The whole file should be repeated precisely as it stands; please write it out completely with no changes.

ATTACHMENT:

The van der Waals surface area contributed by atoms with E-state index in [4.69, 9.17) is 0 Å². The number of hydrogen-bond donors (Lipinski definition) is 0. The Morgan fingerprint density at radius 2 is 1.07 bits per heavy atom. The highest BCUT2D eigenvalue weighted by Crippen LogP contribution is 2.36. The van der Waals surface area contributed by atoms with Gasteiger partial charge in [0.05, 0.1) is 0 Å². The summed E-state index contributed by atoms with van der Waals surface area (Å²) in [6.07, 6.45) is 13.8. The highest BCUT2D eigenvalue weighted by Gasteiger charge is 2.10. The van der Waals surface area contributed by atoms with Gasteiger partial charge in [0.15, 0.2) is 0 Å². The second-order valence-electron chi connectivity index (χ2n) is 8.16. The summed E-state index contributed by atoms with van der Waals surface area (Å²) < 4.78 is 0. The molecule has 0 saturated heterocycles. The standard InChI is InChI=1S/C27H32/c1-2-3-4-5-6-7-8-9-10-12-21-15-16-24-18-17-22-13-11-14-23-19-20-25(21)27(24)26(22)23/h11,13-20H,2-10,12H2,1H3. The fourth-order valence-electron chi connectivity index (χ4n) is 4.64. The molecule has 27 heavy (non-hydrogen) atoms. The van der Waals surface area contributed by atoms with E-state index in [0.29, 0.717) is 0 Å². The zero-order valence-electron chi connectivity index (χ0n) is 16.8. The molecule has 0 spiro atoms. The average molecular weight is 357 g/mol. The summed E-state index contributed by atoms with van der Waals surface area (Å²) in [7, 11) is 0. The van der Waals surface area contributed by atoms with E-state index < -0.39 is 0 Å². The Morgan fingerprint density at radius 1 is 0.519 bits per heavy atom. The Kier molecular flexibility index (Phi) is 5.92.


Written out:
The van der Waals surface area contributed by atoms with E-state index in [4.69, 9.17) is 0 Å². The number of hydrogen-bond donors (Lipinski definition) is 0. The Morgan fingerprint density at radius 2 is 1.07 bits per heavy atom. The highest BCUT2D eigenvalue weighted by Crippen LogP contribution is 2.36. The van der Waals surface area contributed by atoms with Gasteiger partial charge in [0.05, 0.1) is 0 Å². The summed E-state index contributed by atoms with van der Waals surface area (Å²) in [6.07, 6.45) is 13.8. The highest BCUT2D eigenvalue weighted by Gasteiger charge is 2.10. The van der Waals surface area contributed by atoms with Gasteiger partial charge in [0.15, 0.2) is 0 Å². The second-order valence-electron chi connectivity index (χ2n) is 8.16. The summed E-state index contributed by atoms with van der Waals surface area (Å²) < 4.78 is 0. The molecule has 0 saturated heterocycles. The standard InChI is InChI=1S/C27H32/c1-2-3-4-5-6-7-8-9-10-12-21-15-16-24-18-17-22-13-11-14-23-19-20-25(21)27(24)26(22)23/h11,13-20H,2-10,12H2,1H3. The fourth-order valence-electron chi connectivity index (χ4n) is 4.64. The molecule has 27 heavy (non-hydrogen) atoms. The van der Waals surface area contributed by atoms with E-state index in [0.29, 0.717) is 0 Å². The zero-order valence-electron chi connectivity index (χ0n) is 16.8. The molecule has 0 spiro atoms. The average molecular weight is 357 g/mol. The summed E-state index contributed by atoms with van der Waals surface area (Å²) in [7, 11) is 0. The van der Waals surface area contributed by atoms with E-state index < -0.39 is 0 Å². The Morgan fingerprint density at radius 1 is 0.519 bits per heavy atom. The Kier molecular flexibility index (Phi) is 5.92.